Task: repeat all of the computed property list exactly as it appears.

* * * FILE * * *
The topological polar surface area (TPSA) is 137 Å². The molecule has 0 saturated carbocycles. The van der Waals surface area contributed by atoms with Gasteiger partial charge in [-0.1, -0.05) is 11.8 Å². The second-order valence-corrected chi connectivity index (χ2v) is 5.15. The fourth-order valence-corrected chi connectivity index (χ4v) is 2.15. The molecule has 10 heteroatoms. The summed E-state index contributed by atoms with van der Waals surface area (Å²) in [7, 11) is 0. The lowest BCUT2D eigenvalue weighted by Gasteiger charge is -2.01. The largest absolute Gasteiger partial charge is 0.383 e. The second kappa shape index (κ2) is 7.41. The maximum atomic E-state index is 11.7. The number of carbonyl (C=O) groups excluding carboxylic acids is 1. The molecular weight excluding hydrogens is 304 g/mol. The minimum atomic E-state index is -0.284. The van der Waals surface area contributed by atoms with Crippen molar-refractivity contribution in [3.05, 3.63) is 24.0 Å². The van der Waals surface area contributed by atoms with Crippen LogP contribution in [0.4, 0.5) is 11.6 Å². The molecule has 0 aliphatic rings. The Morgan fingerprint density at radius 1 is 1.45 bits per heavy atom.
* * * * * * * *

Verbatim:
The topological polar surface area (TPSA) is 137 Å². The molecule has 0 saturated carbocycles. The van der Waals surface area contributed by atoms with Gasteiger partial charge in [-0.1, -0.05) is 11.8 Å². The second-order valence-corrected chi connectivity index (χ2v) is 5.15. The fourth-order valence-corrected chi connectivity index (χ4v) is 2.15. The molecule has 10 heteroatoms. The summed E-state index contributed by atoms with van der Waals surface area (Å²) in [7, 11) is 0. The lowest BCUT2D eigenvalue weighted by Gasteiger charge is -2.01. The largest absolute Gasteiger partial charge is 0.383 e. The second kappa shape index (κ2) is 7.41. The maximum atomic E-state index is 11.7. The number of carbonyl (C=O) groups excluding carboxylic acids is 1. The molecular weight excluding hydrogens is 304 g/mol. The minimum atomic E-state index is -0.284. The van der Waals surface area contributed by atoms with Crippen molar-refractivity contribution in [3.05, 3.63) is 24.0 Å². The van der Waals surface area contributed by atoms with Crippen LogP contribution in [0.4, 0.5) is 11.6 Å². The molecule has 0 aliphatic rings. The Morgan fingerprint density at radius 1 is 1.45 bits per heavy atom.